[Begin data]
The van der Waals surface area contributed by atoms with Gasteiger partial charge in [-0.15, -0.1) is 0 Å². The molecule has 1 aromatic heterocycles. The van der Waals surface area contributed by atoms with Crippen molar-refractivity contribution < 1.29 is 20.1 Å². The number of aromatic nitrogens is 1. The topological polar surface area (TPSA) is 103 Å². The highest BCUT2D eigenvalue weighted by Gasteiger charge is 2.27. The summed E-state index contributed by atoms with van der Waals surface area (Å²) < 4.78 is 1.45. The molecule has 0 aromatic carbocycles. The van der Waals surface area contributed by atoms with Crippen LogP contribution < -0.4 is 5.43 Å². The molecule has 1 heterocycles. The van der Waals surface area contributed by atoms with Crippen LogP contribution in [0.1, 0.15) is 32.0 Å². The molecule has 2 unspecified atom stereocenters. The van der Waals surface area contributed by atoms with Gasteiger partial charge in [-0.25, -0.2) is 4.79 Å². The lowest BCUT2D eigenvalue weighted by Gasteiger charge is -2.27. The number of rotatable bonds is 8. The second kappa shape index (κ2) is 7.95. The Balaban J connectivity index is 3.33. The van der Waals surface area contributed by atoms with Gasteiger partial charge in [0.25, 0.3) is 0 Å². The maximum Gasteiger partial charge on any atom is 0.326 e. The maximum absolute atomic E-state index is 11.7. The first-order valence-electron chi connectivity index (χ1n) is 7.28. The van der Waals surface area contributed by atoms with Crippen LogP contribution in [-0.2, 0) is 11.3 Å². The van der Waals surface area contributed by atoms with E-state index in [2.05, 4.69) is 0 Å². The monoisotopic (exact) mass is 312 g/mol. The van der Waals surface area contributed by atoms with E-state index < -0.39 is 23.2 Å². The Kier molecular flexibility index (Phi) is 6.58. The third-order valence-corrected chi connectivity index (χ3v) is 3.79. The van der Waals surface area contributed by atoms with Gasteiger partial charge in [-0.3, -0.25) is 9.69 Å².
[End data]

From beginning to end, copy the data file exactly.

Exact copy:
The van der Waals surface area contributed by atoms with Gasteiger partial charge in [-0.15, -0.1) is 0 Å². The molecule has 1 aromatic heterocycles. The van der Waals surface area contributed by atoms with Crippen molar-refractivity contribution < 1.29 is 20.1 Å². The number of aromatic nitrogens is 1. The topological polar surface area (TPSA) is 103 Å². The highest BCUT2D eigenvalue weighted by Gasteiger charge is 2.27. The summed E-state index contributed by atoms with van der Waals surface area (Å²) < 4.78 is 1.45. The molecule has 0 aromatic carbocycles. The van der Waals surface area contributed by atoms with Crippen LogP contribution < -0.4 is 5.43 Å². The molecule has 1 heterocycles. The van der Waals surface area contributed by atoms with Crippen LogP contribution in [0.1, 0.15) is 32.0 Å². The molecule has 2 unspecified atom stereocenters. The van der Waals surface area contributed by atoms with Gasteiger partial charge in [-0.25, -0.2) is 4.79 Å². The lowest BCUT2D eigenvalue weighted by Gasteiger charge is -2.27. The number of rotatable bonds is 8. The second kappa shape index (κ2) is 7.95. The Balaban J connectivity index is 3.33. The van der Waals surface area contributed by atoms with Gasteiger partial charge in [0.25, 0.3) is 0 Å². The maximum Gasteiger partial charge on any atom is 0.326 e. The maximum absolute atomic E-state index is 11.7. The first-order valence-electron chi connectivity index (χ1n) is 7.28. The van der Waals surface area contributed by atoms with Crippen LogP contribution in [-0.2, 0) is 11.3 Å². The van der Waals surface area contributed by atoms with E-state index in [2.05, 4.69) is 0 Å². The monoisotopic (exact) mass is 312 g/mol. The van der Waals surface area contributed by atoms with E-state index < -0.39 is 23.2 Å². The Kier molecular flexibility index (Phi) is 6.58. The third-order valence-corrected chi connectivity index (χ3v) is 3.79. The van der Waals surface area contributed by atoms with Gasteiger partial charge in [-0.3, -0.25) is 9.69 Å².